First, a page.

Consultations with the Ahafo region’s staff and elected officials, and the communities’ chiefs and appointed leaders, were continuous. Residents chose educated and literate representatives who were adept and fierce at negotiations. At every meeting, one or more of planningAlliance’s architects and engineers, both foreign and Ghanaian, would participate. For each iteration of the design, local government and community representatives were presented with a draft for their consideration. It should be noted that the process of building resettlement towns in the developing world is always about engaging the highest qualified local professionals, who have an intimate knowledge of the situation, and then working together, close to the site (working remotely and relying on the Internet is not an option as it simply doesn’t work for this kind of task) to get the houses and infrastructure built.

The designs, at all scales, are governed by the principle of building what is locally appropriate and sustainable. Existing homes that are to be replaced are mainly found on farms farther away from the towns. Wattle and daub–a bamboo structure with mud and straw as a filler–is the typical construction of most. While some were well built and had been standing for years, others offered little more than shelter from the rain and sun. Most of the existing towns’ dwellings had no proper road access and, in many cases, a three-metre laneway on all sides was used for entry, exit, and as a place to drain human and household waste. Building to a standard that is locally appropriate meant moving away from this type of construction and the random placement of dwellings towards something in line with residents’ desire to live in a planned community with access to infrastructure.

Economic capacity, local technology, and the resources of the population were paramount in determining whether they could live comfortably in these dwellings and maintain them over a long time. All houses are set on a 60 * 100 standard Ghanaian lot facing a compacted earth road. No plumbing is designed; rather, a ventilated pit latrine is built at the back of each property. More economical than plumbing, this can be maintained by the occupants of the home and is far more hygienic than the communal latrines currently in use. Existing houses have no electricity; should it be provided in the replacement houses, there would be very few who could afford to pay for its continual use. However, street lighting is planned, as is the potential for hooking up to local power should the town, or individuals, achieve the economic stability to support it.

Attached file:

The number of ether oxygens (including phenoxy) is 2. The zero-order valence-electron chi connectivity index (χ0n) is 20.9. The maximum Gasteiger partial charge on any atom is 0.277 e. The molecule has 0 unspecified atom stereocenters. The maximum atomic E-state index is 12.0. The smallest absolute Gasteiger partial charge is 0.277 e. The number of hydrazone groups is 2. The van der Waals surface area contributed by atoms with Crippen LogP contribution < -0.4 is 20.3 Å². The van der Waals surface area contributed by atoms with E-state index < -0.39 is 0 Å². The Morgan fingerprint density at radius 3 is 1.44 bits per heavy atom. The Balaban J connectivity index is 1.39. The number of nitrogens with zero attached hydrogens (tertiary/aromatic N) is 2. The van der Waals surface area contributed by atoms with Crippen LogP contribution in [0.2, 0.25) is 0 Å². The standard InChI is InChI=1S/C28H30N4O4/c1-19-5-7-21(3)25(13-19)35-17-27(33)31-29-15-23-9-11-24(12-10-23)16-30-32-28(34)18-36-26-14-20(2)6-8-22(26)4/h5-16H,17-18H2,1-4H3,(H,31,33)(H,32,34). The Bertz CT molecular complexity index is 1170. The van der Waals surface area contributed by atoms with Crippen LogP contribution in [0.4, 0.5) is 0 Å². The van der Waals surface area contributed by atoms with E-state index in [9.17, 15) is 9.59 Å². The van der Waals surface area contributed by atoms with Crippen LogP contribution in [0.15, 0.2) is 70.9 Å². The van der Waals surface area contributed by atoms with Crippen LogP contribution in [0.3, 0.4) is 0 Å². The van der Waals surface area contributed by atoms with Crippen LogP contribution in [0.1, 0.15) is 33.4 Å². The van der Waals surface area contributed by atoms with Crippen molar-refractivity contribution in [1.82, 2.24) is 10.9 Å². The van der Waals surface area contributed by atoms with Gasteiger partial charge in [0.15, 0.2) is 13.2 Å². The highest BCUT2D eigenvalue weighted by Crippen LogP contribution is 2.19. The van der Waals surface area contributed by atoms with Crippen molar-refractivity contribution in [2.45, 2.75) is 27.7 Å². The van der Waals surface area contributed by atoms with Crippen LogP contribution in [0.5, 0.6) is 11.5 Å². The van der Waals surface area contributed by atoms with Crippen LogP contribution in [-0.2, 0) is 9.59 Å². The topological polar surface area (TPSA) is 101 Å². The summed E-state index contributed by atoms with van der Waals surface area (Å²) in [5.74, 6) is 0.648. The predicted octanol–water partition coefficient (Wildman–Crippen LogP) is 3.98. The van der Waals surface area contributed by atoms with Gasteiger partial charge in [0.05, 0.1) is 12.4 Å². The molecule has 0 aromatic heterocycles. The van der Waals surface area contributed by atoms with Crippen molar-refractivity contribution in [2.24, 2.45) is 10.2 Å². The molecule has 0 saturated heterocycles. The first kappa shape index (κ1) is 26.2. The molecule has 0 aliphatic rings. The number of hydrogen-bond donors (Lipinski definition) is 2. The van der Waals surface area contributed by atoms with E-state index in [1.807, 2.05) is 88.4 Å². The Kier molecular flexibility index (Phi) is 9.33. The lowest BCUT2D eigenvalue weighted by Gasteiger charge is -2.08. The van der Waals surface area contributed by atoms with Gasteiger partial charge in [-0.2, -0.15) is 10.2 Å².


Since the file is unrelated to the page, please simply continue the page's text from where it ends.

The relationship of the house sizes to their plots allows the inhabitants to make additions onto their homes, once they acquire the resources, and to raise livestock or engage in small-scale production (sorting palm nuts, drying corn, certain crafts). Through all the discussions our office had with the townsfolk, their priorities were infrastructure: access to a proper street, room to expand, a clear delineation between properties, and the smallest possible distance to collect piped, potable water. The two new settlements, with their matrix of variably sized homes, are situated close to existing towns where new and old can slowly combine to share public spaces and facilities.

It must be understood that within the current social and economic climate of Ghana, gold mining is most often welcomed at a regional and national level. While mines bring tumultuous social and physical change to an area well
beyond that which they actually inhabit, much of this change can be productive, offering better employment, better housing, and the development of skills and trades, as it has done for parts of Canada throughout the last century. The people of the Ahafo region were never against the mine, only against the possibility that they would not share in the improvements and wealth that it would potentially bring. Our role within this context of anticipation and change is to engage the local population in the most inclusive process of design and to build proper and humane housing in well-planned towns that will be maintainable, long-lasting, and highly appropriate to their rural West African context.

David Steiner is an intern architect currently working for Carruthers Shaw Architects in Toronto. While in Ghana, David was working for planningAlliance. All photos are by the author.